Turbine blades could be reversed

MIKE ROGERS on February 26 was absolutely correct that the barrage proposal of which he is aware is grossly inefficient.

MIKE ROGERS on February 26 was absolutely correct that the barrage proposal of which he is aware is grossly inefficient.

It will produce power for only about four hours on each tide and often at times of minimum demand. However this is not necessarily so. It all depends on the design of the barrage and method of operation. There is no reason why power should not be generated on the flood tide. Turbine blades could be reversed similarly to aircraft propellers, reversing gear could be fitted to the generator drives or possibly the problem could be overcome by using vertical axis turbines and suitable sluices.

The turbines will be so large and slow moving that fish will be able to pass through them at very little risk. I have heard that a man has passed the turbines on The Rance.

The only proposal which would overcome the times of generation problem was made some 50 years ago. The three basin scheme would have kept continuous flow through turbines but it was a very much larger project and would probably have produced less power.

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The question of silting is a pertinent one. I have had considerable experience of silting when sailing from Oldbury. It is heavy in the pill and close in shore but at low water the full length and width of Oldbury Lake bed between the narrow channel on the Oldbury side and slimeroad on the other side is golden sand which used to be harvested by a boat the wreck of which still lay in Littleton Pill when I was last there.

I believe that the same applies to the Langford grounds but it is a long time since I was on Middle Hope at time of low water. Much of the foreshore of the estuary is rocky and I do not recall any significant deposit of silt on these areas.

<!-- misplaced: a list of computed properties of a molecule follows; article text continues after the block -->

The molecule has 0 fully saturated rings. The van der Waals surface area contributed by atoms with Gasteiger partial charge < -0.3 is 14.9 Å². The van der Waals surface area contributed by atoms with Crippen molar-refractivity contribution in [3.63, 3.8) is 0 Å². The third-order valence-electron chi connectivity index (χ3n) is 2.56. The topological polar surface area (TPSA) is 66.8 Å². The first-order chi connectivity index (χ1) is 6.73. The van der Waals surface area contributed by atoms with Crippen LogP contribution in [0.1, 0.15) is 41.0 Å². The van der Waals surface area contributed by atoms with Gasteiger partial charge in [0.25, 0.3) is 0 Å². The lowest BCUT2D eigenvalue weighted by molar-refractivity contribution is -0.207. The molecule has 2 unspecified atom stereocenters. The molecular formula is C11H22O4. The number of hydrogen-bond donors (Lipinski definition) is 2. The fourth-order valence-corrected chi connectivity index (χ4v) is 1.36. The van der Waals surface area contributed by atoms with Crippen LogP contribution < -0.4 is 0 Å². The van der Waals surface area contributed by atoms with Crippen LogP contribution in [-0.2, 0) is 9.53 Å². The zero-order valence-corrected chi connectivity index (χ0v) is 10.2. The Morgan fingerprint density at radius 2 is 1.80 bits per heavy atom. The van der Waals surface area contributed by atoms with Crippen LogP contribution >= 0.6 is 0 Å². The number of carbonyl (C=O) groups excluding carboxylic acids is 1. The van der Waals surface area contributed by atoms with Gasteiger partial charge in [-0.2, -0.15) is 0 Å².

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Has the reservoir on Shepperdine Rocks silted up? I do not know but if silting there were a problem would we be having another nuclear power station built there?

Having given further thought to the subject I think that locks may not be necessary for shipping. If a gap could be left in the barrage it would be possible to prevent flooding upstream and to have some control over generating time by a structure similar to the Thames Barrier.

In the same issue Derek Kraft says that the Dutch built the Zeider Zee after the 1953 floods. This they did not do for the Zuider Zee was a topographical feature of the coast long before then, possibly millennia before. What they did was build a barrage almost 20 miles long between Den Oever in Noord Holland and a point near Zurich in Friesland and built a road on top of it. This turned Zuider Zee into Ijsselmeer.

When I was there around 1958 the fishing fleet was still sailing from Volendam on the western shore of the Ijsselmeer. Unfortunately during the visit, although I reached north of Alkmaar, time prevented a visit to Friesland.

Much of the Ijsselmeer has since been drained for land reclamation but I have heard that they have given up on trying to protect some of their reclaimed land.


Milton Road, Weston

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